In rich and poor nations, giving makes people feel better than getting, research finds

Feeling good about spending money on someone else rather than for personal benefit may be a universal response among people in both impoverished countries and rich nations, according to new research published by the American Psychological Association.

"Our findings suggest that the psychological reward experienced from may be deeply ingrained in , emerging in diverse cultural and economic contexts," said lead author Lara Aknin, PhD, of Simon Fraser University in Canada.

The findings provide the first that "the warm glow" of spending on someone else rather than on oneself may be a widespread component of , the authors reported in the study published online in APA's .

Researchers found a positive relationship between personal well-being and spending on others in 120 of 136 countries covered in the 2006-2008 Gallup World Poll. The survey comprised 234,917 individuals, half of whom were male, with an average age of 38. The link between well-being and spending on others was significant in every region of the world, and it was not affected by other factors among those surveyed, such as income, social support, perceived freedom and perceived national corruption, the study said.

The results were similar in several experiments the researchers themselves conducted with participants in wealthy and . For one analysis, they compared responses from 820 individuals recruited mostly from universities in Canada and Uganda. The participants wrote about a time they had either spent money on themselves or on others, after which they were asked to report how happy they felt. They were also asked if they spent money on another person to build or strengthen a relationship. People who remembered spending money on someone else felt happier than those who recalled spending money on themselves, even when the researchers controlled for the extent to which people built or strengthened a relationship, according to the study.

The researchers obtained the same results when they conducted an online survey of 101 adults in India. Some respondents were asked to recall recently on themselves or someone else, while others were tested for their happiness level without recalling past spending. Those who recalled spending on someone else said they had a greater feeling of well-being than those who remembered spending on themselves or those who weren't asked about spending.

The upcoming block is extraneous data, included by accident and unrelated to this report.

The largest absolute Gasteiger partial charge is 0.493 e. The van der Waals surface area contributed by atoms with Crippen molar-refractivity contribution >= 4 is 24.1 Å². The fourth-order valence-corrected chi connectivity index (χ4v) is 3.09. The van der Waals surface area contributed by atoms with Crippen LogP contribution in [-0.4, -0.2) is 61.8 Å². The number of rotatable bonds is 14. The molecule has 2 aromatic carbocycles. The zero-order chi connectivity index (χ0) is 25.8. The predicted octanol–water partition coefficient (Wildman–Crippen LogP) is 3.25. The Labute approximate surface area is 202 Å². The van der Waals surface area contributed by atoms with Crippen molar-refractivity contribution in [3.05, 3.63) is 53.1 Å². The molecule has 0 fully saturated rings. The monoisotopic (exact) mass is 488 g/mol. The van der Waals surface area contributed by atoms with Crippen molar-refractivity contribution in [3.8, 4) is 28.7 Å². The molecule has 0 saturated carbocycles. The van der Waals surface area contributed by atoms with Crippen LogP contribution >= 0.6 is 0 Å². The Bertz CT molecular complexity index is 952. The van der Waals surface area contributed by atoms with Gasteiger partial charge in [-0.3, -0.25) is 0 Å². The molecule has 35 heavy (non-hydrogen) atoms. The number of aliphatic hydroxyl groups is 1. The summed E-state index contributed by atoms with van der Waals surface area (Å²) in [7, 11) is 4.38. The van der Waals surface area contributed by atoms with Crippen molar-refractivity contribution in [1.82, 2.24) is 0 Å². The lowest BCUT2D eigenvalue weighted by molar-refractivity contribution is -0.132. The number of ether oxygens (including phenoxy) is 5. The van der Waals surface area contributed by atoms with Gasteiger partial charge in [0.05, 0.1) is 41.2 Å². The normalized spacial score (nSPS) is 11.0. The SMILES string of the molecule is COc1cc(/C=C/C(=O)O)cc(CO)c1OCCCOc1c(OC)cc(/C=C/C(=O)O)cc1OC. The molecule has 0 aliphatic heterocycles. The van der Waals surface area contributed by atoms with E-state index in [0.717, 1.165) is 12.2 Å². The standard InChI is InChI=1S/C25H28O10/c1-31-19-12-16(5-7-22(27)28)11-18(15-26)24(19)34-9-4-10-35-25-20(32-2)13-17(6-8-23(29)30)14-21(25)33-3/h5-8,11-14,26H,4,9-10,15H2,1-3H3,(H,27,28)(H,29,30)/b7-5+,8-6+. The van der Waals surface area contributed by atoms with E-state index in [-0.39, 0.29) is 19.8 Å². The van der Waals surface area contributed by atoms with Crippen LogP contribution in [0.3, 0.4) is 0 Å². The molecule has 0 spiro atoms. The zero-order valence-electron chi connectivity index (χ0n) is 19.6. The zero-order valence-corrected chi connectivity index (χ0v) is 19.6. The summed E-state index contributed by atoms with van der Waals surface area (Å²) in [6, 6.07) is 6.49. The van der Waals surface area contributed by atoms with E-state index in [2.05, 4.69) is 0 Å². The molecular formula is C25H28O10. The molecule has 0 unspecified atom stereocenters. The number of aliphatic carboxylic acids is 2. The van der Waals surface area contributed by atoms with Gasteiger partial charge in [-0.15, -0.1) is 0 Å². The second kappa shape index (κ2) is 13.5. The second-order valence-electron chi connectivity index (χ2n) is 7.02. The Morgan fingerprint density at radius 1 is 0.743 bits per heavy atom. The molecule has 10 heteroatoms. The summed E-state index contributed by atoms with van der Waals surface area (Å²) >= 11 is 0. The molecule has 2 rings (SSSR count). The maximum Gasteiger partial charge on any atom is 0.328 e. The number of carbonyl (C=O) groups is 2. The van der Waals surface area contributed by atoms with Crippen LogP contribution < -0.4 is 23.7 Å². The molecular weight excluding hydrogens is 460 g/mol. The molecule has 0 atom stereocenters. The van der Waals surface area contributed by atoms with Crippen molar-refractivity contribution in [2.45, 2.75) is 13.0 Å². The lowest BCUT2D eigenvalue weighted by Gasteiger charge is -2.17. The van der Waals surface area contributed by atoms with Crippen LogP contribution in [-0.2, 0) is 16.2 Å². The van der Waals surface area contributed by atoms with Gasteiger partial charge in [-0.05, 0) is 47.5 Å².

In another experiment, 207 university students in Canada and South Africa reported higher levels of well-being after purchasing a goody bag for a sick child rather than buying one for themselves. Both groups went to labs where they were given a small amount of money and told to buy a bag of treats for themselves or one for a child at a local hospital.

"From an evolutionary perspective, the emotional benefits that people experience when they help others acts to encourage generous behavior beneficial to long-term human survival," said Aknin.

More information: "Pro-social Spending and Well-Being: Cross-Cultural Evidence for a Psychological Universal," Lara B. Aknin et al. Journal of Personality and Social Psychology.

add to favorites email to friend print save as pdf

Related Stories

Thoughts about time inspire people to socialize

Oct 07, 2010

Does thinking about time or money make you happier? A new study published in Psychological Science, a journal of the Association for Psychological Science, finds that people who are made to think about time plan to spend ...

Recommended for you

Research shows seven-year-olds can think strategically

29 minutes ago

(Medical Xpress)—A study by Melissa Koenig of the University of Minnesota and colleagues shows that by the time they reach the age of seven, children can think strategically, in an adult manner. The researchers ...

Discovery hints at why stress is more devastating for some

4 hours ago

Some people take stress in stride; others are done in by it. New research at Rockefeller University has identified the molecular mechanisms of this so-called stress gap in mice with very similar genetic backgrounds—a ...

Family dinners reduce effects of cyberbullying in adolescents

16 hours ago

Sharing regular family meals with children may help protect them from the effects of cyberbullying, according to a study by McGill professor Frank Elgar, Institute for Health and Social Policy. Because family meal times represent ...

The Edwardians were also fans of brain training

22 hours ago

Brain-training programmes are all the rage. They are part of a growing digital brain-health industry that earned more than US$1 billion in revenue in 2012 and is estimated to reach US$6 billion by 2020. The extent to which they actually improve brain function re ...

Report advocates improved police training

Aug 29, 2014

A new report released yesterday by the Mental Health Commission of Canada identifies ways to improve the mental health training and education that police personnel receive.

User comments